the lighthouse—glenn criddle—march 2020
It's a bit of an old one to review here I know, but it seems to be doing the rounds at the moment so forgive me for passing over DC's latest offering Birds of Prey in favour of it, it was apparently not made for me anyway as I understand.
The Lighthouse is an all too rare kind of film in the slate of otherwise cookie cutter offerings that dominate the screen-time in theatres. Following two men, Willem Dafoe as Lighthouse keeper Thomas Wicke and the new 'Wickie' Ephraim Winslow, as they go about their unequal job of surviving while keeping the lights on for the passing sailors. This is all while their standoffish relationship is strained by their disdain for each other with neither even asking the others name for quite some time. Over time the pair, in between grating on the others nerves, start to get to know each other a bit but the antagonism continues, especially as the alcohol flows, and strange and dark hallucinations begin to afflict Winslow. As the isolation aggravates their animosity and Winslow's mental state, things become desperate as the relief crew fail to replace them due to a storm and what's even worse is that it's becoming clear that things are not as they seem and that the men are keeping secrets from each other.
It's nice to see Robert Patterson in a role that entirely wipes out the memory of the thing that made him famous, couple him with a powerhouse actor like Dafoe and the energy that results is frankly incredible. The Lighthouse isn't the first thing you may think about seeing, it's a small feeling concept with a tiny cast and a limited world in which it exists but I'll be damned if Robert Eggers (the director) doesn't make the most of everything here. Shot beautifully in black and white, lit to perfection and presented in an unusual format (1.19:1 aspect ratio, a far cry from widescreen) it really does stand out from everything you're likely to see on the screen soon and here it's not a gimmick, it enhances the claustrophobic nature of the story by closing down the space it takes up on the screen. Don't worry though, it only takes a little adjustment before it feels right, it doesn't distract or detract.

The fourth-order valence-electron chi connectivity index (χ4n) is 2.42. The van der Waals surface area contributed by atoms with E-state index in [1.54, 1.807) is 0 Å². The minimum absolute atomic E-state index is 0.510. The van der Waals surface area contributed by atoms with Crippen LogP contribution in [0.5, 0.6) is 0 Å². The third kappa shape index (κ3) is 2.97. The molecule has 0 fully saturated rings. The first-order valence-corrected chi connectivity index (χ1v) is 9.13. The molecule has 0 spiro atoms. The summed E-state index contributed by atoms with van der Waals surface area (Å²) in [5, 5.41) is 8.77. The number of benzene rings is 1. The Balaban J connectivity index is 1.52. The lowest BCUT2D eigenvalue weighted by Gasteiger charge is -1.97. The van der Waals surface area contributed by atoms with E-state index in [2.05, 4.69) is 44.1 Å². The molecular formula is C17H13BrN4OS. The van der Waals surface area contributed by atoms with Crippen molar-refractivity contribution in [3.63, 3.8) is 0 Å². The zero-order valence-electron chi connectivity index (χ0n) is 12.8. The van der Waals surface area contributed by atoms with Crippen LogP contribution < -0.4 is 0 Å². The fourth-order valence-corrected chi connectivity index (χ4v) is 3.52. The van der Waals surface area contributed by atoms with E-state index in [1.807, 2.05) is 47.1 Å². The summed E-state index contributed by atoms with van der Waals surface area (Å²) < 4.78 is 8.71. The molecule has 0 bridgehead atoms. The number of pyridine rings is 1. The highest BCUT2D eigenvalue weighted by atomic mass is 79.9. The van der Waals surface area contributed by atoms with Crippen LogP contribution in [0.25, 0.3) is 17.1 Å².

The Lighthouse doesn't just rest on the performances and photography though, even the sound is used to maximum effect, most notably through the mournful drone of the fog horn that wails away through day and night, impossible to ignore. The entire soundscape of the film reinforces quite how hostile a place this is, it surrounds the characters even in their place of rest. There's not too many times I can cite where the quality of the sound not just reinforces the film but strengthens and informs it, but The Lighthouse is one of the strongest I've seen in years for that.
Despite having what is a very small and focused story, it does become somewhat disorientating and confusing. This is not a failure in the film, rather it's the heavily psychologically coloured perspective it takes. The mental breaks that our POV character takes are steeped in sea mythology and imagery and after a while, like for the character, reality and dark fantasy begin to merge more seamlessly, rendering some scenes a little baffling until you realise the vision is a perversion of the characters mind. I love this kind of stuff, it's not for everyone but done well it makes for an enduring appeal for future viewings.
The Lighthouse manages to ride a careful line. It's artistic without being pretentious, it's slow without ever being boring, the characters are unlikeable but are fascinating too and it's exactly as long a film as it needs to be. It leaves enough questions to talk about but doesn't feel incomplete and if it's not obvious, I think I may have found a new film to fall in love with.
It's not going to be a film for everyone though, even if I wish it were. It's not an action packed film, the spectacle is often low key though there are some quite shocking moments and it really relies on the audience allowing themselves to be drawn in without the kind of cynicism that is rife today. It's a character piece and if you want a low effort piece of entertainment (no judgement, I enjoy that myself) then it may leave you cold. However, if you want something truly dark, something that'll play in the back of your mind after the event, then you could do far, far worse than give this fascinating film the dollars you may otherwise give to a film that apparently doesn't want you to see it. I think I chose wisely this time around.
I would urge caution for those with more delicate sensibilities though, there is some rather strong content and not just violence. While I personally don't think it's prurient, it's also clear to me that it's not something everyone will want to sit through. I've sat through all manner of madness in films for my horror channel and some of what's in The Lighthouse made even me sit up.
If you don't get the chance to see it at the cinema then be sure to catch it on home release and I highly recommend having the best quality version you can manage, it's worth the extra bucksfor sure.